Night Owl Night
Susan Edwards Richmond, author
Susan Edwards Richmond is the author of a Parents' Choice Silver Award-winning and ALA Notable Book-nominated children’s picture book Bird Count. A passionate birder and naturalist, Susan teaches preschool on a farm and wildlife sanctuary in eastern Massachusetts. She earned her MA in Creative Writing from the University of California, Davis, and is an award-winning poet with five collections of nature-based poetry for adults. Night Owl Night is her second picture book.
Read more about Susan.
Maribel Lechuga, illustrator
As a child, Maribel Lechuga spent every quiet hour of the day drawing. She studied illustration in art school in Madrid and is now the illustrator of many children's books, including Ten Beautiful Things and Seaside Stroll. Maribel loves the environment and animals and recharges her batteries by hiking through the Spanish hills.
Read more about Maribel.
- A Bookstagang Best Illustration of 2023 book!
Kirkus Reviews, starred review
Come along on this 21st-century version of Jane Yolen and John Schoenherr’s Owl Moon (1987).
Every October, Mama, an ornithologist, ventures out at night to band migrating saw-whet owls captured in mist nets. Each October, young Sova asks to accompany Mama, wailing, pleading, and hooting like an owl. Every time, Mama uses the name of an owl species as an endearment: “Not yet, Sova, my little screech owl.” Mama is consistently patient, reminding her, and readers, “Sometimes a scientist must wait.” Finally, Mama allows Sova to come along. This charming introduction to a scientist’s work is child-centered, focused on Sova’s eager anticipation, difficulty staying awake on the long-awaited night, and engagement with the owls’ world. In Lechuga’s textured illustrations, the light from the pairs’ headlamps pops beautifully against the darkness of the night. The youngster’s fascination with owls is demonstrated early through an owl drawing, a stuffed owl toy, and an owl costume. All the tools and equipment used in the capture and banding are shown in the artwork and explained in the text. The final spread, as Sova gradually follows and imagines becoming an owl, is particularly effective. The narrative concludes with short descriptions of the owls mentioned, including QR codes to listen to their calls as well as an author’s note about data collection. Mama and Sova are brown-skinned.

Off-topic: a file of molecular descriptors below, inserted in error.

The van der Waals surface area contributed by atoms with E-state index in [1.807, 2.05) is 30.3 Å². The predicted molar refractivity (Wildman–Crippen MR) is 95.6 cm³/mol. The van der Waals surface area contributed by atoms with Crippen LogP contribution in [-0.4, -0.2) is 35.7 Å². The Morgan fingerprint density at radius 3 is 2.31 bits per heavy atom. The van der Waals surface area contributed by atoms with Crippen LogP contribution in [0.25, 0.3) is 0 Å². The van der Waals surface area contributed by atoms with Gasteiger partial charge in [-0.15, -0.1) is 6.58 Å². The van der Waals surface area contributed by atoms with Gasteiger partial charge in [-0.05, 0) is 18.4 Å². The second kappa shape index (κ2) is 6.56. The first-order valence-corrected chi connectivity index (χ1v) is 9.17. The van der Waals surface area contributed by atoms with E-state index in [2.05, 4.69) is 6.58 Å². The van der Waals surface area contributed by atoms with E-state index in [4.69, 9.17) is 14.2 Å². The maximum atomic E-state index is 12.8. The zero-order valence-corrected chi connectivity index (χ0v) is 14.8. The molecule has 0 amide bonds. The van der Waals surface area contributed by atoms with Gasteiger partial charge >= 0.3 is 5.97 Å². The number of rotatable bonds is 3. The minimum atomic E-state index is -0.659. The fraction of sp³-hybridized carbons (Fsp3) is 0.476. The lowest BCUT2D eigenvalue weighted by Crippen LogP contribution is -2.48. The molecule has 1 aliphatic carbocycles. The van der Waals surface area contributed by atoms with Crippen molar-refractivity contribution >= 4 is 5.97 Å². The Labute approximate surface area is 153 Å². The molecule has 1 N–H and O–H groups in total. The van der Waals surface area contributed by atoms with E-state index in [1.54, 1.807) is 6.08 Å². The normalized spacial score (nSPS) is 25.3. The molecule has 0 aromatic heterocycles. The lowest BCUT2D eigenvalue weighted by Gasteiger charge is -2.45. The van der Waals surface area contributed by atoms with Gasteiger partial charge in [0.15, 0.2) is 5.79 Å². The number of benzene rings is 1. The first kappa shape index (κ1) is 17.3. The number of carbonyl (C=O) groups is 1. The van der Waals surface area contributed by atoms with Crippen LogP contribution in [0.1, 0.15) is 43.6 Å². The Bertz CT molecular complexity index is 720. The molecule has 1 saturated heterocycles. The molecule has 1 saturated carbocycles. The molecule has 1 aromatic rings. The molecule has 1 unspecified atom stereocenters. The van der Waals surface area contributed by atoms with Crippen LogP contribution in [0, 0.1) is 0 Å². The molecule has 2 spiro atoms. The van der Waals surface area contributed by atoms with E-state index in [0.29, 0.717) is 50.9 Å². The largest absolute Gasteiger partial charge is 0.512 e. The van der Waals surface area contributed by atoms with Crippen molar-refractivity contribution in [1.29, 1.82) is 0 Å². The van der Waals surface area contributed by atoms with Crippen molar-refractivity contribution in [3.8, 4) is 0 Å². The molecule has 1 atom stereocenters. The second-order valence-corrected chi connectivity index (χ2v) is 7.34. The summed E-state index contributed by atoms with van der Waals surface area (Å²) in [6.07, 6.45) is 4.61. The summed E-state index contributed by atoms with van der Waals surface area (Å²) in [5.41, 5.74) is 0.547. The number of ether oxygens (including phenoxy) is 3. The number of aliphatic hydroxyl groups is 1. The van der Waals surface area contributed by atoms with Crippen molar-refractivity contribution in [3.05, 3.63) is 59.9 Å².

Child-friendly, gently informative, and wonder-full. (further reading, websites)
Sova’s Mama, a bird scientist, studies migrating saw-whet owls, and Sova pleads to accompany her on October nights. “Soon, my great horned owl. Soon,” Mama promises. Digital art by Lechuga makes Sova’s enthusiasm clear; the narrating child is dressed in an owl costume. At last, Mama says yes. Equipped with headlamps, they check a mist net for owls, but see none. “To be a scientist, you must learn to wait,” Mama repeats, setting Sova—and readers—up for a slow reward. The two, both portrayed with brown skin, check again and again, at last spotting an owl, and Edwards Richmond describes them examining the small creature, detailing its height and weight, and establishing its age before they band it and send it on its way. An exciting, documentary-style account that portrays a researcher as both parent and professional, this is a fine experiential telling. Back matter concludes. Ages 4–8.
Page count: 32
11 x 81/2